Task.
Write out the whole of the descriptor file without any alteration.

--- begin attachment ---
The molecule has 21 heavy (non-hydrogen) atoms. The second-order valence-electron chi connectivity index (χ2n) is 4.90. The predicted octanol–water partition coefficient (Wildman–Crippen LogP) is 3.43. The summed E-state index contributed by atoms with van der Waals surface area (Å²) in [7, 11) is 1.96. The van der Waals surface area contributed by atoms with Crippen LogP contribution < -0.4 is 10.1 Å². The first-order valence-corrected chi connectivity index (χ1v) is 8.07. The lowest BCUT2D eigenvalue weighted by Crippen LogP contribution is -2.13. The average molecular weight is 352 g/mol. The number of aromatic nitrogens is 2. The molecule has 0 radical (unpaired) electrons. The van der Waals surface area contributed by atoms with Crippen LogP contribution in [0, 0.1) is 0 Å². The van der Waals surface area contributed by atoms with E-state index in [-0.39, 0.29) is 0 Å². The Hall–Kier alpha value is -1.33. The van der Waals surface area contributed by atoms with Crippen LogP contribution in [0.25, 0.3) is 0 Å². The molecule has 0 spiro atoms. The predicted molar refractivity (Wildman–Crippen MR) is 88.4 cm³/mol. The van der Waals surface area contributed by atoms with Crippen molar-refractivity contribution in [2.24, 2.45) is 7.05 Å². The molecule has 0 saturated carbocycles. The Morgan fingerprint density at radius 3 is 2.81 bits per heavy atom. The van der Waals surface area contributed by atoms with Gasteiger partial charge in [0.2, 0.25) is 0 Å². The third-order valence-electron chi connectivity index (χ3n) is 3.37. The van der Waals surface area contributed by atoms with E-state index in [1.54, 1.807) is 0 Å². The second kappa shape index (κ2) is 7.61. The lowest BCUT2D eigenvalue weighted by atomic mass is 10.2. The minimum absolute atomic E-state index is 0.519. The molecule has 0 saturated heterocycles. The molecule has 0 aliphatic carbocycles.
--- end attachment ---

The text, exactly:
The molecule has 21 heavy (non-hydrogen) atoms. The second-order valence-electron chi connectivity index (χ2n) is 4.90. The predicted octanol–water partition coefficient (Wildman–Crippen LogP) is 3.43. The summed E-state index contributed by atoms with van der Waals surface area (Å²) in [7, 11) is 1.96. The van der Waals surface area contributed by atoms with Crippen LogP contribution < -0.4 is 10.1 Å². The first-order valence-corrected chi connectivity index (χ1v) is 8.07. The lowest BCUT2D eigenvalue weighted by Crippen LogP contribution is -2.13. The average molecular weight is 352 g/mol. The number of aromatic nitrogens is 2. The molecule has 0 radical (unpaired) electrons. The van der Waals surface area contributed by atoms with Crippen LogP contribution in [0, 0.1) is 0 Å². The van der Waals surface area contributed by atoms with E-state index in [-0.39, 0.29) is 0 Å². The Hall–Kier alpha value is -1.33. The van der Waals surface area contributed by atoms with Crippen LogP contribution in [0.25, 0.3) is 0 Å². The molecule has 0 spiro atoms. The predicted molar refractivity (Wildman–Crippen MR) is 88.4 cm³/mol. The van der Waals surface area contributed by atoms with Crippen molar-refractivity contribution in [2.24, 2.45) is 7.05 Å². The molecule has 0 saturated carbocycles. The Morgan fingerprint density at radius 3 is 2.81 bits per heavy atom. The van der Waals surface area contributed by atoms with Gasteiger partial charge in [0.2, 0.25) is 0 Å². The third-order valence-electron chi connectivity index (χ3n) is 3.37. The van der Waals surface area contributed by atoms with E-state index in [1.54, 1.807) is 0 Å². The second kappa shape index (κ2) is 7.61. The lowest BCUT2D eigenvalue weighted by atomic mass is 10.2. The minimum absolute atomic E-state index is 0.519. The molecule has 0 saturated heterocycles. The molecule has 0 aliphatic carbocycles.